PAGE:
When you land, no one familiar is there to help you find the bus and get to your hostel. More importantly, no one is there to joke and smile and play.
Eerily, music buzzed jovially from the speakers in the empty terminal. Why did I come to such a great place without someone to share it with? I swallowed, feeling stupid.
A day later, I found myself in a tent, hiding from mosquitos. I wrote this:
First full day on the farm: Here goes the adventure! It took me until 4pm today to feel rested and recovered. Now I’m back and ready to be around some people!
…and no one is here…
I feel like a dog waiting for the family to get home. To be clear, this is insanely cool, communal, and grounding. And buggy. I’ll be sure to get out tomorrow.
When you’re adjusting, it’s almost like you’re a child looking through the glass at the zoo: Everything is new, exciting, yet a bit removed from what is real. You ride the adrenaline rush of your first cultural stop for lunch, or the first people who tell you where they are from, too.
Sure, I was physically there. But I was waiting for the experience to come to me. I had not truly arrived yet. I thought I had, but I hadn’t.
You haven’t made it when the plane lands. I wasn’t done when I checked off goals in a journal. I didn’t get what really mattered from sight seeing (God forbid this misconception).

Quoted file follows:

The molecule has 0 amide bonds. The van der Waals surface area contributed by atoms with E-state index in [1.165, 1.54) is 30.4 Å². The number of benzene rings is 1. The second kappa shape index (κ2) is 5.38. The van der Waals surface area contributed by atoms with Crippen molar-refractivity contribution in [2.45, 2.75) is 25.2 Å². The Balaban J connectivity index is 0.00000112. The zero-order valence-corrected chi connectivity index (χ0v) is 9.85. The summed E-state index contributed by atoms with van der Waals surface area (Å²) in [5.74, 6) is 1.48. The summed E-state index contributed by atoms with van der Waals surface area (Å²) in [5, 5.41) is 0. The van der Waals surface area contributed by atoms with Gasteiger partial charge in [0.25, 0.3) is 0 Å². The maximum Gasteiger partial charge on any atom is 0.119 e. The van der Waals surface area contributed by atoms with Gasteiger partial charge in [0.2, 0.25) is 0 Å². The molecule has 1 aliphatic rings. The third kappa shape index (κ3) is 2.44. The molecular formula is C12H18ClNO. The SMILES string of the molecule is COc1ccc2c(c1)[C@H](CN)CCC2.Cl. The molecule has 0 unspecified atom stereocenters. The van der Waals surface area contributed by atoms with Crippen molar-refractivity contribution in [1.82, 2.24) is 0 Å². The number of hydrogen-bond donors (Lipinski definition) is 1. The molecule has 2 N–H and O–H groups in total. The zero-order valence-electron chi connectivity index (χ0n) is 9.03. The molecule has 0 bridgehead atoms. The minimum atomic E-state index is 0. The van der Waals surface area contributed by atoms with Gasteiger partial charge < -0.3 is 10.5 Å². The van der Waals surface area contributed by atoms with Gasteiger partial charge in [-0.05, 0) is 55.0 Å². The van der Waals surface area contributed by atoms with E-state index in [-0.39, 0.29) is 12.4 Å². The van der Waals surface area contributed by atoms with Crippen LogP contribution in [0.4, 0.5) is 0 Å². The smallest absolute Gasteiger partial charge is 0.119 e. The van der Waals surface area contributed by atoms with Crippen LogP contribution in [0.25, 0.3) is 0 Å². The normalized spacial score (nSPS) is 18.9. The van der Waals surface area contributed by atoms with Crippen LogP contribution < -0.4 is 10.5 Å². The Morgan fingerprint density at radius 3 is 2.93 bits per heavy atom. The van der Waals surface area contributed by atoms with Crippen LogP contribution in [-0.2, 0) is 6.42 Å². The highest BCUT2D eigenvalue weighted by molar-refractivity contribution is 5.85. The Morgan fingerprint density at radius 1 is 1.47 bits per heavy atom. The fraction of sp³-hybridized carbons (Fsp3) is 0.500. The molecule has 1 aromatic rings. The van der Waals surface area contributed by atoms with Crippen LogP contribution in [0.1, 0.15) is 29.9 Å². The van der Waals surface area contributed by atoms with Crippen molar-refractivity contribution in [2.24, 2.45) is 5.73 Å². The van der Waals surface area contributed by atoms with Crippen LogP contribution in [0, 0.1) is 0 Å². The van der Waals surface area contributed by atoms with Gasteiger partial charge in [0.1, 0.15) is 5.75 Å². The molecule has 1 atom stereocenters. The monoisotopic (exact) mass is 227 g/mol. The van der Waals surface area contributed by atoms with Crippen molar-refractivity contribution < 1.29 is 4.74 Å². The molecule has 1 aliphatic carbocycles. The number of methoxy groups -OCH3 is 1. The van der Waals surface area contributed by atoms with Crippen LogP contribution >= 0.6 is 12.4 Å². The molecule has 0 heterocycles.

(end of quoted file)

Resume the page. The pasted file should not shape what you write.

I made it when I sweat through my shirt, and slept harder in a tent than I had in months. I arrived when I got up to see the sunrise before working hours on my farm; I happened to wake up early.
I arrived when I got stuck in my head, and toiled over every relationship I’ve ever had. I arrived when my anxiety welled and depression waned because it was dark and there was no one beside me.
I arrived when I missed home.
In all this, I decided to stay at a hostel last minute. I followed a hunch.
At the gate, streamers and banners read “Happy birthday Allie!” I could hear laughing and music coming from the main porch. As soon as I got my bearings, I was signed in and offered a piece of cake.
I stayed up all night talking with like-minded strangers from Canada to Russia: A Type-A nurse, a spiritual massage therapist, an odd-job guru. Each one was traveling solo, and swore by it. Each saw value in long conversations with strangers.
That night, I found connections I longed for — I just had to cross the world to feel alone and need to make them.
When you make yourself vulnerable, each new face, deep breath, even mosquito bite is suddenly meaningful.
The last stage of solo travel comes with the resolve to do it all again. From my laptop, my adventure on a rural farm feels more than a few weeks in the past. I’m settled back into a familiar routine, although with a bit more energy, lingering confidence, and consciousness.
Because, hey, I did it. I should feel good.
With a little intention and hard work, I am fortunate to know I can embark on another solo adventure. When? Where? Who knows, but it doesn’t matter.
What matters is what you make of it. The virtues come from vulnerability like barks from a dog. If you get the chance to embark on a solo journey, discomfort will come. Be thankful for it.
There’s far too much to gain from being little uncomfortable.